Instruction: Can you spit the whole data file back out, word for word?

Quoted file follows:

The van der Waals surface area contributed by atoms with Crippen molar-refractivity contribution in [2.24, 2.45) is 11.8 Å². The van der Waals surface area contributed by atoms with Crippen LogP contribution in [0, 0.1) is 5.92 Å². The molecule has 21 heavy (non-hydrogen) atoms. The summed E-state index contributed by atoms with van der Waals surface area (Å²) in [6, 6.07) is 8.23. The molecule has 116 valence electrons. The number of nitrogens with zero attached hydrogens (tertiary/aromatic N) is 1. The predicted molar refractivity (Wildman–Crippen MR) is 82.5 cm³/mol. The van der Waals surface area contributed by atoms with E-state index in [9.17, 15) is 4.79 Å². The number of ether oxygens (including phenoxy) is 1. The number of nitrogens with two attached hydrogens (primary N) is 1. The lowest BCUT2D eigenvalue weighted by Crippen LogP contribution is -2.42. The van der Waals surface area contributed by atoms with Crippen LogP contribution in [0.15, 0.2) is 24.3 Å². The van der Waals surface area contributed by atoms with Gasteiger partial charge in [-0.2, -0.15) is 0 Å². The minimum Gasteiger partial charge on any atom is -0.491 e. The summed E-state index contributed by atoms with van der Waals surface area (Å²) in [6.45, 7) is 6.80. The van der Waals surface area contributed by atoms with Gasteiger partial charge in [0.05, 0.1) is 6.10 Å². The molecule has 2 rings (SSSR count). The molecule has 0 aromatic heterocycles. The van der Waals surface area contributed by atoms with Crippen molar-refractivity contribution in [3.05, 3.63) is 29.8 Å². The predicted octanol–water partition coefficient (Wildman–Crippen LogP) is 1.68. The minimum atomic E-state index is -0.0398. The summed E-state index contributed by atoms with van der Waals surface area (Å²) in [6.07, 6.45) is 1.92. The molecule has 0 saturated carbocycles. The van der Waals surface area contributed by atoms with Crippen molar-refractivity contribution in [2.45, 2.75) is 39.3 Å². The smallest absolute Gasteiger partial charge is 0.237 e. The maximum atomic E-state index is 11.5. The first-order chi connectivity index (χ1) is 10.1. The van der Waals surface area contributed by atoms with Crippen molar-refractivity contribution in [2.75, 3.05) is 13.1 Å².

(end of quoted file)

The van der Waals surface area contributed by atoms with Crippen molar-refractivity contribution in [2.24, 2.45) is 11.8 Å². The van der Waals surface area contributed by atoms with Crippen LogP contribution in [0, 0.1) is 5.92 Å². The molecule has 21 heavy (non-hydrogen) atoms. The summed E-state index contributed by atoms with van der Waals surface area (Å²) in [6, 6.07) is 8.23. The molecule has 116 valence electrons. The number of nitrogens with zero attached hydrogens (tertiary/aromatic N) is 1. The predicted molar refractivity (Wildman–Crippen MR) is 82.5 cm³/mol. The van der Waals surface area contributed by atoms with E-state index in [9.17, 15) is 4.79 Å². The number of ether oxygens (including phenoxy) is 1. The number of nitrogens with two attached hydrogens (primary N) is 1. The lowest BCUT2D eigenvalue weighted by Crippen LogP contribution is -2.42. The van der Waals surface area contributed by atoms with Crippen LogP contribution in [0.15, 0.2) is 24.3 Å². The van der Waals surface area contributed by atoms with Gasteiger partial charge in [-0.2, -0.15) is 0 Å². The minimum Gasteiger partial charge on any atom is -0.491 e. The summed E-state index contributed by atoms with van der Waals surface area (Å²) in [6.45, 7) is 6.80. The van der Waals surface area contributed by atoms with Gasteiger partial charge in [0.05, 0.1) is 6.10 Å². The molecule has 2 rings (SSSR count). The molecule has 0 aromatic heterocycles. The van der Waals surface area contributed by atoms with Crippen molar-refractivity contribution in [3.05, 3.63) is 29.8 Å². The predicted octanol–water partition coefficient (Wildman–Crippen LogP) is 1.68. The minimum atomic E-state index is -0.0398. The summed E-state index contributed by atoms with van der Waals surface area (Å²) in [6.07, 6.45) is 1.92. The molecule has 0 saturated carbocycles. The van der Waals surface area contributed by atoms with Crippen molar-refractivity contribution in [2.45, 2.75) is 39.3 Å². The smallest absolute Gasteiger partial charge is 0.237 e. The maximum atomic E-state index is 11.5. The first-order chi connectivity index (χ1) is 10.1. The van der Waals surface area contributed by atoms with Crippen molar-refractivity contribution in [2.75, 3.05) is 13.1 Å².